Introduction - definition of tutor programs, reasons for starting tutor programs, aims of this report and sources of information used. An important focus of my teaching for the last three years has been volunteer tutor programs. These are programs in which community volunteers assist in schools by tutoring students who are not usually their own children. Generally these volunteers are given some sort of 'training' (although this varies), and they work within the school on a regular timetable. My first involvement with volunteer tutor programs was as a teacher/co-ordinator, initiating a tutor program at a country high school, Huonville High School, in 1992. Since mid 1993, I have worked for the Hartz Support School. This school was established in 1991 to assist all students with special needs who are enrolled in normal schools in the Hartz District -one of the seven school districts in Tasmania. This is in fact all students with special needs - there are no special schools in this district. The philosophy of inclusion is fundamental to the work of Hartz Support School (HSS) staff. An important part of our work in these first years, has been to help teachers set up and monitor tutor programs. In 1992, I thought the idea of using volunteers to tutor students was a new area. Yet, although I wasn't aware of it at the time, other teachers around Tasmania, and Australia, were also using volunteer tutor programs. It was a time of government cutbacks in educational expenditure, and yet it seemed to many teachers that some of our students had needs which were perhaps greater than ever. There were still students with learning problems, and a growing group of students whose ability to learn effectively was adversely influenced by social, economic, emotional or family problems. These students often needed more intensive work and attention, either individually or in small groups, and many teachers felt frustrated because the resources for this kind of teaching were not readily available. Many students had low literacy skills, and this meant that their work in all subject areas was at risk Most volunteer tutor programs, therefore, asked tutors to help students with reading and writing, but some schools, especially those in isolated areas, asked for volunteers to help in subjects as diverse as French, Art, Cooking and Tae Kwon Do! Many of these schools had only a small number of teachers, so needed to rely on community expertise to provide the varied curriculum possible in larger schools. Neither this report, nor the research preceding it, is the work of an objective outsider. As teachers initiating tutor programs we all made mistakes; we quickly found out what worked and what did not. You learn quickly when you are working with volunteers who do not have to keep turning up, and who are free to tell you exactly what they think and what they want, without fear of losing their jobs! For all of us it was action research in a real situation, and the end results had to be right. Many teachers used models taken from other parts of Australia as the starting point for their tutor programs. Finding out about these models was usually the first part of our research. Some schools continued to use a particular program (eg. LAP) with only minor modifications. Other schools developed tutor programs which combined ideas from the different models with new structures developed in response to the school's needs. This aim of this dissertation will be to provide a detailed description and commentary of aspects of volunteer tutor programs in all parts of Tasmania, although at times it may seem that the emphasis is on tutor programs in the Hartz District. As I have mentioned, there has been considerable sharing of ideas and resources from around the State. This means that although the tutor programs in Hartz have been heavily influenced by the HSS, the HSS staff in turn have collected materials and methods from all parts of Tasmania, from the rest of Australia and indeed the rest of the world. Through networks such as the Commonwealth Literacy and Learning Key Teacher Program, many teachers involved in tutor programs have been able to pool their knowledge and share their ideas. As ideas spread, and schools started experimenting, many of these co-ordinators and support teachers felt they were starting to obtain some useful information. There was, however, no co-ordinating person to start gathering this material and writing it down. In 1993, some schools, including the Hartz Support School, started surveying some of their co-ordinators and tutors. Some re-testing of students on the program was also carried out by HSS staff in 1993. Again, we did not have time to do more than glance at most of this information, although it was reassuring to note that most results/comments were positive. In 1994, Hugo McCann provided a useful overview of tutor programs in many Tasmanian schools as part of his Evaluation Report of the Commonwealth Literacy and Learning Program. This was the first acknowledgement of the proliferation of tutor programs throughout the State. Through surveys of teachers involved, McCann also made the first attempt to judge the effectiveness of the programs. By late 1994, it was obvious that many schools throughout Tasmania had established tutor programs. Some co-ordinators made an effort to inform DEA personnel about what was going on. Meetings of coordinators were held and some of the DEA 's top managers were invited. Generally they seemed impressed with what they were hearing, although they expressed the desire for further information. I hope this dissertation will meet the need for further information. I will attempt to accurately recount the views of many teachers, coordinators and tutors involved in these programs. I shall also provide a full description of the roles of people involved in tutor programs, and to make some evaluation of their effectiveness. It is hoped that this commentary will assist other schools wishing to set up or maintain their own tutor programs, and will also provide the DEA with suggestions on establishing state wide support structures for tutor programs. I have used a variety of sources. Appendix 1 gives information requested from schools by Graham Harrington, Deputy Secretary of the DEA. Schools were asked to indicate whether tutor programs operated in their schools, and to estimate the numbers of students involved. Some schools were obviously uncertain about what constituted a tutor program, and many did not answer the survey. (The returns for one entire district were not available.) Nevertheless, this DEA survey did demonstrate that a large number of schools used some type of volunteer tutor program. This dissertation is concerned with describing tutor programs which focus on teaching literacy skills. It should be recognised, however, that many schools have extended volunteer tutoring to include a range of subjects and a wealth of community knowledge. While many of the sections on literacy in this report may not be relevant to these schools, there should be much information about tutor programs in general which everyone connected with tutor programs could find of interest.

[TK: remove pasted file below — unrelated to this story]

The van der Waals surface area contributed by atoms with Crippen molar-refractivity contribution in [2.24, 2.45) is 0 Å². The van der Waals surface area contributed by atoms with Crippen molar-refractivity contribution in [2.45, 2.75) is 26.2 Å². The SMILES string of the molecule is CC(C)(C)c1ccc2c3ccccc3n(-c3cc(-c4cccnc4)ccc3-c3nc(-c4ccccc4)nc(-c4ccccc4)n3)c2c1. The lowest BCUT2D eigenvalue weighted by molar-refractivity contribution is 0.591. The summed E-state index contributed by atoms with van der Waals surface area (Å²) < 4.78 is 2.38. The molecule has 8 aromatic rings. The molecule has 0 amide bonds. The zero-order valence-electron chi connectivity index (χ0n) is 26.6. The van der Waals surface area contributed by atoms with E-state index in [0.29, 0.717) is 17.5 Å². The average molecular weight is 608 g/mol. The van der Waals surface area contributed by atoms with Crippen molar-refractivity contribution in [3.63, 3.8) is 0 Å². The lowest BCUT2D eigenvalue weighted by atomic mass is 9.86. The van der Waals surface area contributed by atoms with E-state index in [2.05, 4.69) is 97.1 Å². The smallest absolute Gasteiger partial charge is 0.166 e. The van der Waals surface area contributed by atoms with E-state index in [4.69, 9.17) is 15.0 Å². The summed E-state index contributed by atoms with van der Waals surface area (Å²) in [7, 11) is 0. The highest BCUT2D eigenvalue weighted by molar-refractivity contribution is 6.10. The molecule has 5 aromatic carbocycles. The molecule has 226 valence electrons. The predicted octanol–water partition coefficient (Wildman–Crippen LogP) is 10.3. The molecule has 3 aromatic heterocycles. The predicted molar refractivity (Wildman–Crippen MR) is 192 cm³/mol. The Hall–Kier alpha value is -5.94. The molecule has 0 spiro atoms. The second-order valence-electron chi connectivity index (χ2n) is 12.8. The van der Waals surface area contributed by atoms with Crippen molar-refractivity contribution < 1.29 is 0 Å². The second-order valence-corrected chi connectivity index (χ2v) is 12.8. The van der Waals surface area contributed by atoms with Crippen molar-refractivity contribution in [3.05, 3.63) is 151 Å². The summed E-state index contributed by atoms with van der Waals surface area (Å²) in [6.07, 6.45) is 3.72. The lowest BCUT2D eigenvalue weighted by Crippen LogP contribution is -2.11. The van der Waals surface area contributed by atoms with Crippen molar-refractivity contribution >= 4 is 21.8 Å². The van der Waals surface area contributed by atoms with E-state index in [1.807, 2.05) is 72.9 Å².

Rights statementIncludes bibliographical references (leaves 119-125). Thesis (M.Ed.St.)--University of Tasmania, 1996